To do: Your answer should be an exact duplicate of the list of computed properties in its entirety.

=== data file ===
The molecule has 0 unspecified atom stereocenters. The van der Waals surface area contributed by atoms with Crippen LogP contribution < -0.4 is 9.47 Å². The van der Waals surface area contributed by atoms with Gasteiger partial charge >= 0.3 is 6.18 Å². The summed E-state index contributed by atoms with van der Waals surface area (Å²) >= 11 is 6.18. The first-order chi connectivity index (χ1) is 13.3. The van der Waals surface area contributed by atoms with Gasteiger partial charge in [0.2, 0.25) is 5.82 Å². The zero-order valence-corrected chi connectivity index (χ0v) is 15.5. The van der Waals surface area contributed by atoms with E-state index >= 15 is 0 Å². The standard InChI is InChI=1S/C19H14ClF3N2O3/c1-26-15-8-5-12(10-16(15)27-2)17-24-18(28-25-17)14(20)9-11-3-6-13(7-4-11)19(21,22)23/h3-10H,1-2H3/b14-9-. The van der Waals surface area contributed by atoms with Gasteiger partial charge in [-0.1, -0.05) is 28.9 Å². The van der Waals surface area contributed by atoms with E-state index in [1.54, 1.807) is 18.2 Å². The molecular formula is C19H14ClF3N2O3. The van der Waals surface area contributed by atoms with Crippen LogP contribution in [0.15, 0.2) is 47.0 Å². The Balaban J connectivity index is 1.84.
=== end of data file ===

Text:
The molecule has 0 unspecified atom stereocenters. The van der Waals surface area contributed by atoms with Crippen LogP contribution < -0.4 is 9.47 Å². The van der Waals surface area contributed by atoms with Gasteiger partial charge >= 0.3 is 6.18 Å². The summed E-state index contributed by atoms with van der Waals surface area (Å²) >= 11 is 6.18. The first-order chi connectivity index (χ1) is 13.3. The van der Waals surface area contributed by atoms with Gasteiger partial charge in [0.2, 0.25) is 5.82 Å². The zero-order valence-corrected chi connectivity index (χ0v) is 15.5. The van der Waals surface area contributed by atoms with E-state index >= 15 is 0 Å². The standard InChI is InChI=1S/C19H14ClF3N2O3/c1-26-15-8-5-12(10-16(15)27-2)17-24-18(28-25-17)14(20)9-11-3-6-13(7-4-11)19(21,22)23/h3-10H,1-2H3/b14-9-. The van der Waals surface area contributed by atoms with Gasteiger partial charge in [-0.1, -0.05) is 28.9 Å². The van der Waals surface area contributed by atoms with E-state index in [1.54, 1.807) is 18.2 Å². The molecular formula is C19H14ClF3N2O3. The van der Waals surface area contributed by atoms with Crippen LogP contribution in [0.15, 0.2) is 47.0 Å². The Balaban J connectivity index is 1.84.